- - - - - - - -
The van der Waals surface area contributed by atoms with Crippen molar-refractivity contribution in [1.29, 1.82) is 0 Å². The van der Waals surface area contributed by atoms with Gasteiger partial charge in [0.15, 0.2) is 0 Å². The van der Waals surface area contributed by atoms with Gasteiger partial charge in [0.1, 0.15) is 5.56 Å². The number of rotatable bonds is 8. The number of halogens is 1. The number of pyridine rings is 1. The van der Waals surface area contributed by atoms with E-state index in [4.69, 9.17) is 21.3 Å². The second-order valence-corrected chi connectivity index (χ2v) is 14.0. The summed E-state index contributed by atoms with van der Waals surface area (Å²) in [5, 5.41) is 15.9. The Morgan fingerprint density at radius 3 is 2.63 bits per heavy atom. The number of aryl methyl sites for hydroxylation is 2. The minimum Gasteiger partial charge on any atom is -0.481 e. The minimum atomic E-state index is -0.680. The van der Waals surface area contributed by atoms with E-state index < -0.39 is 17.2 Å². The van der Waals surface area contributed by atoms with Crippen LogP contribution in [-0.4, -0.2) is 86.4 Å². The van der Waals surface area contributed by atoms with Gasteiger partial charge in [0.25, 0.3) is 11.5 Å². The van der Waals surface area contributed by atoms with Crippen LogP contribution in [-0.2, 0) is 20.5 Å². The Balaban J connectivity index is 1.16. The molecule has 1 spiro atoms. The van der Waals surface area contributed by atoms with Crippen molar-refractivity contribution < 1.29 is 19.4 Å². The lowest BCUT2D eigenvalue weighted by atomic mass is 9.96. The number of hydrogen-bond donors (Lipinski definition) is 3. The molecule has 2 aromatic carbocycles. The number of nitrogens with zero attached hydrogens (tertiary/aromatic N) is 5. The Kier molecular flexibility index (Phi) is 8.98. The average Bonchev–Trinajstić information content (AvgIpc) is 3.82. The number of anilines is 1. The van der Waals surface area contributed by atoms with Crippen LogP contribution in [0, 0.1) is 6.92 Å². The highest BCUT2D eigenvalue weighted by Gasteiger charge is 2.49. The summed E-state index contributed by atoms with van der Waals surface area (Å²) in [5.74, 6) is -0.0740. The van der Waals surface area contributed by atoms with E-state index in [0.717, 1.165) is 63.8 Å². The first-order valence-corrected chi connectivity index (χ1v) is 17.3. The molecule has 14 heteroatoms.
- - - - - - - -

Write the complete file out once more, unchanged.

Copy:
The van der Waals surface area contributed by atoms with Crippen molar-refractivity contribution in [1.29, 1.82) is 0 Å². The van der Waals surface area contributed by atoms with Gasteiger partial charge in [0.15, 0.2) is 0 Å². The van der Waals surface area contributed by atoms with Gasteiger partial charge in [0.1, 0.15) is 5.56 Å². The number of rotatable bonds is 8. The number of halogens is 1. The number of pyridine rings is 1. The van der Waals surface area contributed by atoms with E-state index in [4.69, 9.17) is 21.3 Å². The second-order valence-corrected chi connectivity index (χ2v) is 14.0. The summed E-state index contributed by atoms with van der Waals surface area (Å²) in [5, 5.41) is 15.9. The Morgan fingerprint density at radius 3 is 2.63 bits per heavy atom. The number of aryl methyl sites for hydroxylation is 2. The minimum Gasteiger partial charge on any atom is -0.481 e. The minimum atomic E-state index is -0.680. The van der Waals surface area contributed by atoms with E-state index < -0.39 is 17.2 Å². The van der Waals surface area contributed by atoms with Crippen LogP contribution in [-0.4, -0.2) is 86.4 Å². The van der Waals surface area contributed by atoms with Gasteiger partial charge in [0.25, 0.3) is 11.5 Å². The van der Waals surface area contributed by atoms with Crippen LogP contribution in [-0.2, 0) is 20.5 Å². The Balaban J connectivity index is 1.16. The molecule has 1 spiro atoms. The van der Waals surface area contributed by atoms with Crippen molar-refractivity contribution < 1.29 is 19.4 Å². The lowest BCUT2D eigenvalue weighted by atomic mass is 9.96. The number of hydrogen-bond donors (Lipinski definition) is 3. The molecule has 2 aromatic carbocycles. The number of nitrogens with zero attached hydrogens (tertiary/aromatic N) is 5. The Kier molecular flexibility index (Phi) is 8.98. The average Bonchev–Trinajstić information content (AvgIpc) is 3.82. The number of anilines is 1. The van der Waals surface area contributed by atoms with Crippen LogP contribution in [0, 0.1) is 6.92 Å². The highest BCUT2D eigenvalue weighted by Gasteiger charge is 2.49. The summed E-state index contributed by atoms with van der Waals surface area (Å²) in [5.74, 6) is -0.0740. The van der Waals surface area contributed by atoms with E-state index in [0.717, 1.165) is 63.8 Å². The first-order valence-corrected chi connectivity index (χ1v) is 17.3. The molecule has 14 heteroatoms.